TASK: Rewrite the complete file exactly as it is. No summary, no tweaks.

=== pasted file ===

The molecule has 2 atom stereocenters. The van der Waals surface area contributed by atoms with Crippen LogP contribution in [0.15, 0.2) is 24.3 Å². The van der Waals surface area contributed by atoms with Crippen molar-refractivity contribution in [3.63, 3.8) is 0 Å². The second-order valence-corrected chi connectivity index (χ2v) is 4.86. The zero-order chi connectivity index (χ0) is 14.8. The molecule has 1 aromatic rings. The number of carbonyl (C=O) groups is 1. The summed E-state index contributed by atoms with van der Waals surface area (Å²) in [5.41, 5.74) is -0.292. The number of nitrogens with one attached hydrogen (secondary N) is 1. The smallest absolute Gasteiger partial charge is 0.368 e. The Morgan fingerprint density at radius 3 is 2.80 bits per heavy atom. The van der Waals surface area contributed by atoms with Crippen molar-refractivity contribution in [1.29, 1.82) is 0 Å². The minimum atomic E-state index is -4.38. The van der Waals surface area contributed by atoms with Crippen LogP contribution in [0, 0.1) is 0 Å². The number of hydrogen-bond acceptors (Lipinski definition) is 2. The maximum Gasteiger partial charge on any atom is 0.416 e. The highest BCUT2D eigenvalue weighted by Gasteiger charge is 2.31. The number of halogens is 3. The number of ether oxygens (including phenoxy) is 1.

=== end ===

The molecule has 2 atom stereocenters. The van der Waals surface area contributed by atoms with Crippen LogP contribution in [0.15, 0.2) is 24.3 Å². The van der Waals surface area contributed by atoms with Crippen molar-refractivity contribution in [3.63, 3.8) is 0 Å². The second-order valence-corrected chi connectivity index (χ2v) is 4.86. The zero-order chi connectivity index (χ0) is 14.8. The molecule has 1 aromatic rings. The number of carbonyl (C=O) groups is 1. The summed E-state index contributed by atoms with van der Waals surface area (Å²) in [5.41, 5.74) is -0.292. The number of nitrogens with one attached hydrogen (secondary N) is 1. The smallest absolute Gasteiger partial charge is 0.368 e. The Morgan fingerprint density at radius 3 is 2.80 bits per heavy atom. The van der Waals surface area contributed by atoms with Crippen molar-refractivity contribution in [1.29, 1.82) is 0 Å². The minimum atomic E-state index is -4.38. The van der Waals surface area contributed by atoms with Crippen LogP contribution in [0, 0.1) is 0 Å². The number of hydrogen-bond acceptors (Lipinski definition) is 2. The maximum Gasteiger partial charge on any atom is 0.416 e. The highest BCUT2D eigenvalue weighted by Gasteiger charge is 2.31. The number of halogens is 3. The number of ether oxygens (including phenoxy) is 1.